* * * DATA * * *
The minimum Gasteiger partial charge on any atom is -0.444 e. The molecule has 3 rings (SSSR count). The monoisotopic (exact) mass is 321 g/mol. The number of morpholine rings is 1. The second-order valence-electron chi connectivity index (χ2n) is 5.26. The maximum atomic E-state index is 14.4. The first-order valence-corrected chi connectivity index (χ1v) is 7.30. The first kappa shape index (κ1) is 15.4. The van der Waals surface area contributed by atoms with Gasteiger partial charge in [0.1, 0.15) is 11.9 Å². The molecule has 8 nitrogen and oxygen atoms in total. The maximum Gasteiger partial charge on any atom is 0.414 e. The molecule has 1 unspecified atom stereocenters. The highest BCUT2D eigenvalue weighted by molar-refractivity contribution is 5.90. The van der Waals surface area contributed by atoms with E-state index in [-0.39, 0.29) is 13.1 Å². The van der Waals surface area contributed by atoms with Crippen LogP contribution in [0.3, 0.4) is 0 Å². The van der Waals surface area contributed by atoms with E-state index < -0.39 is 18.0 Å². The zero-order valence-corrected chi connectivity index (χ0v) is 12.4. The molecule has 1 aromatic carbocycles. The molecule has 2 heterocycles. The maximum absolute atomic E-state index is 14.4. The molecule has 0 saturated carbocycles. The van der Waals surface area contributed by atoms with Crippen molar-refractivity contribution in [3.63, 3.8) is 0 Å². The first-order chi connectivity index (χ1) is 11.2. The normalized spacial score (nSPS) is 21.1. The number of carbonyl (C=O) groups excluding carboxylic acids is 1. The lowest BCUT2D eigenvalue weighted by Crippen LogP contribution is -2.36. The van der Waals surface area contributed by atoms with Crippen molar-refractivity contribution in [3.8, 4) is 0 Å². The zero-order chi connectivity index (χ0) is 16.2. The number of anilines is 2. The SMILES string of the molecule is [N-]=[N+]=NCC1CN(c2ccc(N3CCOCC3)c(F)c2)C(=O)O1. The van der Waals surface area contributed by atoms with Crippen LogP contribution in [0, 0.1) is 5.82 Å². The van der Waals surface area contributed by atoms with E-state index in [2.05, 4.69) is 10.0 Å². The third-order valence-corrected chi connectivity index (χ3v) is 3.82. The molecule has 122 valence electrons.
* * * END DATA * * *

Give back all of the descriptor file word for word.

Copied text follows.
The minimum Gasteiger partial charge on any atom is -0.444 e. The molecule has 3 rings (SSSR count). The monoisotopic (exact) mass is 321 g/mol. The number of morpholine rings is 1. The second-order valence-electron chi connectivity index (χ2n) is 5.26. The maximum atomic E-state index is 14.4. The first-order valence-corrected chi connectivity index (χ1v) is 7.30. The first kappa shape index (κ1) is 15.4. The van der Waals surface area contributed by atoms with Gasteiger partial charge in [0.1, 0.15) is 11.9 Å². The molecule has 8 nitrogen and oxygen atoms in total. The maximum Gasteiger partial charge on any atom is 0.414 e. The molecule has 1 unspecified atom stereocenters. The highest BCUT2D eigenvalue weighted by molar-refractivity contribution is 5.90. The van der Waals surface area contributed by atoms with E-state index in [-0.39, 0.29) is 13.1 Å². The van der Waals surface area contributed by atoms with Crippen LogP contribution in [0.3, 0.4) is 0 Å². The van der Waals surface area contributed by atoms with E-state index < -0.39 is 18.0 Å². The zero-order valence-corrected chi connectivity index (χ0v) is 12.4. The molecule has 1 aromatic carbocycles. The molecule has 2 heterocycles. The maximum absolute atomic E-state index is 14.4. The molecule has 0 saturated carbocycles. The van der Waals surface area contributed by atoms with Crippen molar-refractivity contribution in [3.63, 3.8) is 0 Å². The first-order chi connectivity index (χ1) is 11.2. The normalized spacial score (nSPS) is 21.1. The number of carbonyl (C=O) groups excluding carboxylic acids is 1. The lowest BCUT2D eigenvalue weighted by Crippen LogP contribution is -2.36. The van der Waals surface area contributed by atoms with Crippen molar-refractivity contribution in [3.8, 4) is 0 Å². The zero-order chi connectivity index (χ0) is 16.2. The number of anilines is 2. The SMILES string of the molecule is [N-]=[N+]=NCC1CN(c2ccc(N3CCOCC3)c(F)c2)C(=O)O1. The van der Waals surface area contributed by atoms with Crippen LogP contribution in [0, 0.1) is 5.82 Å². The van der Waals surface area contributed by atoms with E-state index in [2.05, 4.69) is 10.0 Å². The third-order valence-corrected chi connectivity index (χ3v) is 3.82. The molecule has 122 valence electrons.